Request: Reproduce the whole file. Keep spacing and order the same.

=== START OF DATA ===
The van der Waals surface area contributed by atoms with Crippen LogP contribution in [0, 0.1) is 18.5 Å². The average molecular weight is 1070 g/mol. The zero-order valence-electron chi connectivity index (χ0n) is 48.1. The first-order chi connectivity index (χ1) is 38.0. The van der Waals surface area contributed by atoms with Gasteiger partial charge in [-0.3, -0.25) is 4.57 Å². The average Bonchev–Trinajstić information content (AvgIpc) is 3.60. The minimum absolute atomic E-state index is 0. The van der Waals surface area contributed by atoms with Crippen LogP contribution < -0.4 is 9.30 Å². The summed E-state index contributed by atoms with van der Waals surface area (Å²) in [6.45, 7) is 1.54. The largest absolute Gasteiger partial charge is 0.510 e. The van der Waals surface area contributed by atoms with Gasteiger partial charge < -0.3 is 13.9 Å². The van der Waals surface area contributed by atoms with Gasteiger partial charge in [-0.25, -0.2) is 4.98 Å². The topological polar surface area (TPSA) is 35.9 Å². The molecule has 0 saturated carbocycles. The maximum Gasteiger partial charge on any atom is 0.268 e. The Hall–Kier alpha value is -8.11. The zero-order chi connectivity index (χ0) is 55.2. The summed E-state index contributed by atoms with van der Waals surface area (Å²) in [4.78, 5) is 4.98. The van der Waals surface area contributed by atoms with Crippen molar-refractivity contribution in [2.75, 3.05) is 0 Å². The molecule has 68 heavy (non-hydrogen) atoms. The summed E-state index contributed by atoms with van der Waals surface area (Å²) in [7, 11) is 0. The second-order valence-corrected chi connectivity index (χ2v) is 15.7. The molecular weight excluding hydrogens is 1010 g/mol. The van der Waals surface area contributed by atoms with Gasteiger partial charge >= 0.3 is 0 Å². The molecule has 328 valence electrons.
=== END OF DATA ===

The van der Waals surface area contributed by atoms with Crippen LogP contribution in [0, 0.1) is 18.5 Å². The average molecular weight is 1070 g/mol. The zero-order valence-electron chi connectivity index (χ0n) is 48.1. The first-order chi connectivity index (χ1) is 38.0. The van der Waals surface area contributed by atoms with Gasteiger partial charge in [-0.3, -0.25) is 4.57 Å². The average Bonchev–Trinajstić information content (AvgIpc) is 3.60. The minimum absolute atomic E-state index is 0. The van der Waals surface area contributed by atoms with Crippen LogP contribution < -0.4 is 9.30 Å². The summed E-state index contributed by atoms with van der Waals surface area (Å²) in [6.45, 7) is 1.54. The largest absolute Gasteiger partial charge is 0.510 e. The van der Waals surface area contributed by atoms with Gasteiger partial charge < -0.3 is 13.9 Å². The van der Waals surface area contributed by atoms with Gasteiger partial charge in [-0.25, -0.2) is 4.98 Å². The topological polar surface area (TPSA) is 35.9 Å². The molecule has 0 saturated carbocycles. The maximum Gasteiger partial charge on any atom is 0.268 e. The Hall–Kier alpha value is -8.11. The zero-order chi connectivity index (χ0) is 55.2. The summed E-state index contributed by atoms with van der Waals surface area (Å²) in [4.78, 5) is 4.98. The van der Waals surface area contributed by atoms with Crippen molar-refractivity contribution in [2.75, 3.05) is 0 Å². The molecule has 68 heavy (non-hydrogen) atoms. The summed E-state index contributed by atoms with van der Waals surface area (Å²) in [7, 11) is 0. The second-order valence-corrected chi connectivity index (χ2v) is 15.7. The molecular weight excluding hydrogens is 1010 g/mol. The van der Waals surface area contributed by atoms with Gasteiger partial charge >= 0.3 is 0 Å². The molecule has 328 valence electrons.